(This article belongs to the Special Issue Friction and Wear of Metals)
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16 pages, 8535 KiB  
Article
Microstructural and Wear Properties of Annealed Medium Carbon Steel Plate (EN8) Cladded with Martensitic Stainless Steel (AISI410)
by Shubrajit Bhaumik, Manidipto Mukherjee, Parijat Sarkar, Anish Nayek and Viorel Paleu
Metals 2020, 10(7), 958; https://doi.org/10.3390/met10070958 - 16 Jul 2020
Cited by 7 | Viewed by 3912
Abstract
Limited work on the wear properties of martensitic stainless-steel weld clads initiated this work which included investigations on microstructural and wear properties of cladded AISI 410 (filler wire)/EN 8 plates (substrate). Three layers of martensitic stainless steel (AISI 410) were deposited using metal [...] Read more.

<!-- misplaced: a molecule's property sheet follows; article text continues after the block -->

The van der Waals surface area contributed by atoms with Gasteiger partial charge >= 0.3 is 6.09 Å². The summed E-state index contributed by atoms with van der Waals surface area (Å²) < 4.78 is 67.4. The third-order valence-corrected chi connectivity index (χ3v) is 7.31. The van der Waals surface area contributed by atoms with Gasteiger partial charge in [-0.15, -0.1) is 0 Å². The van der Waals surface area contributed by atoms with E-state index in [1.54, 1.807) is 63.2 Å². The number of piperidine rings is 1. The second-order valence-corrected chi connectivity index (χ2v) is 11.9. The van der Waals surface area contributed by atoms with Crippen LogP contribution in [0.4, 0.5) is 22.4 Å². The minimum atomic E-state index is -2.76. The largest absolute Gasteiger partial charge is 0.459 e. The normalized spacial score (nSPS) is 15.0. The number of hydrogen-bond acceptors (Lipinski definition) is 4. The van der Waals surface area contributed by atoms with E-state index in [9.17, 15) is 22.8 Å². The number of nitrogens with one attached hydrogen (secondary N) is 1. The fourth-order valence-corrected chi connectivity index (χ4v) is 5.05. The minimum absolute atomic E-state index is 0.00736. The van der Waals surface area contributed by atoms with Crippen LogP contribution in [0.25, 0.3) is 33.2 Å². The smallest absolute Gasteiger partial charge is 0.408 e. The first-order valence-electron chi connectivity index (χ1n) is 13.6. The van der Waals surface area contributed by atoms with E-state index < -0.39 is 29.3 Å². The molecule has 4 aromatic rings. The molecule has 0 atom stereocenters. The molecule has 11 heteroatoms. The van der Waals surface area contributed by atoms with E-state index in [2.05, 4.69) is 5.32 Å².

Limited work on the wear properties of martensitic stainless-steel weld clads initiated this work which included investigations on microstructural and wear properties of cladded AISI 410 (filler wire)/EN 8 plates (substrate). Three layers of martensitic stainless steel (AISI 410) were deposited using metal inert gas (MIG) welding on medium carbon steel (EN 8) achieving a 51.5 ± 2.35 HRC of top layer. The elemental and phase fractions of the cladded layers indicated 98% martensite phase and retained austenite (2%). About 40% dilution was observed between EN 8 and the first weld layer. The results of tests carried out on pin on disc tribometer revealed an enhancement of anti-wear life of the martensitic weld cladded EN 8 by three times that of uncladded EN 8. The uncladded EN 8 plate suffered severe damage and high wear, leading to its failure at 478 s. The failure of the uncladded EN 8 sample was identified by the occurrence of high vibration of the pin on disc tribometer which ultimately stopped the tribometer. On the other hand, the cladded EN 8 sample continued running for 3600 s, exhibiting normal wear. After the tribo test, the surfaces of the pins of both cladded and uncladded EN 8 were analyzed using scanning electron microscope (SEM) and 3D profilometer. The surface characterization of tribo pairs indicated ploughing and galling to be the primary wear mechanisms. The average grain size of top and middle layer was in the range of 2–3.5 µm, while the base metal showed 5.02 µm mean grain size, resulting in higher hardness of clad layers than base metal, also favoring better wear resistance of the cladded EN 8 samples as compared to uncladded EN 8 samples. Full article